Same-sex couples are eager to partner with pros who are equality minded. They're seeking out wedding vendors who openly show support of same-sex marriage through language or photos on their websites or The Knot Marketplace profiles (The Knot makes it easier than ever for vendors to note they're LGBTQ friendly on their marketplace profiles, which helps couples find pros who can't wait to work with them). According to the study, female (30 percent) and male (11 percent) couples admitted they were turned away from vendors or left feeling uncomfortable due to their LGBTQ identity. An overwhelming majority of LGBTQ couples (88 percent of males and 91 percent of females) agree that vendors should clearly communicate that they're LGBTQ friendly, and 91 percent of males and 92 percent of females are more likely to book a vendor that caters to the LGBTQ community.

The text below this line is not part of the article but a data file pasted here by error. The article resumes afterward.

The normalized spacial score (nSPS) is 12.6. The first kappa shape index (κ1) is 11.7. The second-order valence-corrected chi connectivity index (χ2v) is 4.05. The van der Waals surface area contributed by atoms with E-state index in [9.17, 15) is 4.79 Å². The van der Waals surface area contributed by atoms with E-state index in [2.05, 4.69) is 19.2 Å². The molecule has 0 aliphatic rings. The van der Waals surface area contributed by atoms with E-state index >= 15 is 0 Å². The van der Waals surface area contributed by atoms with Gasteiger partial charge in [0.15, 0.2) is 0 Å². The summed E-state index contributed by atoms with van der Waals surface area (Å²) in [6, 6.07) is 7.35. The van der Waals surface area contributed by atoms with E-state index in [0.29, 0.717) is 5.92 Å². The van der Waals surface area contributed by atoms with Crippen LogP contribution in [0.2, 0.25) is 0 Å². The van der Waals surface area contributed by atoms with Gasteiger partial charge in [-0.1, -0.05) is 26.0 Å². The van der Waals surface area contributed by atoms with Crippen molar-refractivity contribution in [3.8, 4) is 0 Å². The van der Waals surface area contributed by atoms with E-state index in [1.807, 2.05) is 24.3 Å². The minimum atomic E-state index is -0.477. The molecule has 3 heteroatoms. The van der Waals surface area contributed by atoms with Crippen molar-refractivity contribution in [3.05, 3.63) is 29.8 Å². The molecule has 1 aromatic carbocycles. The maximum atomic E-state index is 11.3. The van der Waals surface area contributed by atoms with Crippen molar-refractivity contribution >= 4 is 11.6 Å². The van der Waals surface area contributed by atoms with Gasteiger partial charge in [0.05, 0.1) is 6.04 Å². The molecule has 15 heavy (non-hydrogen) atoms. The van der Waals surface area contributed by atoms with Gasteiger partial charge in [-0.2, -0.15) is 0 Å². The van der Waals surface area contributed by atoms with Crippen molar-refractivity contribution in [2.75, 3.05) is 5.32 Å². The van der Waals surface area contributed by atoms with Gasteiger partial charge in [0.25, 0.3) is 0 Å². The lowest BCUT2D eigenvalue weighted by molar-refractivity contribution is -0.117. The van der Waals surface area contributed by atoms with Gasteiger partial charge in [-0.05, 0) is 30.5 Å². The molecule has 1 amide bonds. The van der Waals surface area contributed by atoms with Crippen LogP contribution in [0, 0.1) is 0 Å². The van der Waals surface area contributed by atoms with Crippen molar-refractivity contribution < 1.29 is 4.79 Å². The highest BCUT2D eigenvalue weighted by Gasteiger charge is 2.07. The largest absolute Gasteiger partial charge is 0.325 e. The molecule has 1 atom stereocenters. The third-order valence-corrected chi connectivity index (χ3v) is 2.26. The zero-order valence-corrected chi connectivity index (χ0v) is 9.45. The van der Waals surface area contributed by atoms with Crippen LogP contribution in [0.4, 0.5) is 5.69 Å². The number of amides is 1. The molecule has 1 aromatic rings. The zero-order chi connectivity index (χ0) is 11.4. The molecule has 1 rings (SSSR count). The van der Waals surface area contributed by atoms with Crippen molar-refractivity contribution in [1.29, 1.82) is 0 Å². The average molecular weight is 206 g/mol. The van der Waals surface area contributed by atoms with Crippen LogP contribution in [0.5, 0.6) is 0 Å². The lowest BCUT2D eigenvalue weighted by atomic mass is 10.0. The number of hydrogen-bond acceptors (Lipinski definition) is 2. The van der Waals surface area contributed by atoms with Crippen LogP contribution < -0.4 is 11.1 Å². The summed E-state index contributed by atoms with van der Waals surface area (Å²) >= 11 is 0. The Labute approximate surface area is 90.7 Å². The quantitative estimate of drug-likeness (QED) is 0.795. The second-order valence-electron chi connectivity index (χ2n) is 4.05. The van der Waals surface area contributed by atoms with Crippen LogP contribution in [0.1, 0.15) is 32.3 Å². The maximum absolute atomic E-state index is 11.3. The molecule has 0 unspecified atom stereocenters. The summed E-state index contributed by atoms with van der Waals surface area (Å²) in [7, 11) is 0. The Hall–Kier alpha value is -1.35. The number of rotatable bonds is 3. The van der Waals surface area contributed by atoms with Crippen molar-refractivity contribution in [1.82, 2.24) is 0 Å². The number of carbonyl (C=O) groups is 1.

Getting Ready Together
Instead of waiting for a first look or a grand ceremony reveal, many same-sex couples are forgoing tradition and getting dressed together. LGBTQ couples also showed their looks to each other before their wedding day (48 percent of men and 17 percent of women).
Creating a Unique Ceremony Set Up and Rethinking the Processional
There's no rule book for same-sex ceremonies, so couples are switching it up, opting for a ceremony in the round or staging multiple aisles, diffusing any pressure of who walks when. Other couples are skipping processionals completely, and instead having their guests walk down the aisle to greet them at the altar. And some are choosing to walk in together to symbolize the start of their journey together (42 percent of male couples and 20 percent of female couples). Another twist on tradition is the ceremony music. Only 3 percent of men and 2 percent of women walked down the aisle to the tune of the traditional Wagner's Bridal Chorus.
Adding a Historic Reading